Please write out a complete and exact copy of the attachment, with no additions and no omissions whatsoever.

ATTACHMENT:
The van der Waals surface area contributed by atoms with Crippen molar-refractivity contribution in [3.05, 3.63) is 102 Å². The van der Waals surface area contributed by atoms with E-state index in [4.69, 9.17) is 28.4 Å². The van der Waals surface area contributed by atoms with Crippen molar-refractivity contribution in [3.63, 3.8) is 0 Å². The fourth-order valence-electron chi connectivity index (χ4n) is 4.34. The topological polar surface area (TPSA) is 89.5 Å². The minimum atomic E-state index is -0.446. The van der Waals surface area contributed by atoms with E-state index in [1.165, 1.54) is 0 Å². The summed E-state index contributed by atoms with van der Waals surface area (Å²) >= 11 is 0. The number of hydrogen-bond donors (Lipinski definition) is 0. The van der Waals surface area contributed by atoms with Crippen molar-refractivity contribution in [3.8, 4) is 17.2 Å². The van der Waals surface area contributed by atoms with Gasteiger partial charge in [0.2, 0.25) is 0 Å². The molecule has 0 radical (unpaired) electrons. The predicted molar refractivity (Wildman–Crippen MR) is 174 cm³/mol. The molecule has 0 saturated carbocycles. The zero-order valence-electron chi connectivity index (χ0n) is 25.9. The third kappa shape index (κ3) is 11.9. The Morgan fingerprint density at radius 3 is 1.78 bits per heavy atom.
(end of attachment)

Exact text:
The van der Waals surface area contributed by atoms with Crippen molar-refractivity contribution in [3.05, 3.63) is 102 Å². The van der Waals surface area contributed by atoms with E-state index in [4.69, 9.17) is 28.4 Å². The van der Waals surface area contributed by atoms with Crippen molar-refractivity contribution in [3.63, 3.8) is 0 Å². The fourth-order valence-electron chi connectivity index (χ4n) is 4.34. The topological polar surface area (TPSA) is 89.5 Å². The minimum atomic E-state index is -0.446. The van der Waals surface area contributed by atoms with E-state index in [1.165, 1.54) is 0 Å². The summed E-state index contributed by atoms with van der Waals surface area (Å²) >= 11 is 0. The number of hydrogen-bond donors (Lipinski definition) is 0. The van der Waals surface area contributed by atoms with Crippen molar-refractivity contribution in [3.8, 4) is 17.2 Å². The van der Waals surface area contributed by atoms with Gasteiger partial charge in [0.2, 0.25) is 0 Å². The molecule has 0 radical (unpaired) electrons. The predicted molar refractivity (Wildman–Crippen MR) is 174 cm³/mol. The molecule has 0 saturated carbocycles. The zero-order valence-electron chi connectivity index (χ0n) is 25.9. The third kappa shape index (κ3) is 11.9. The Morgan fingerprint density at radius 3 is 1.78 bits per heavy atom.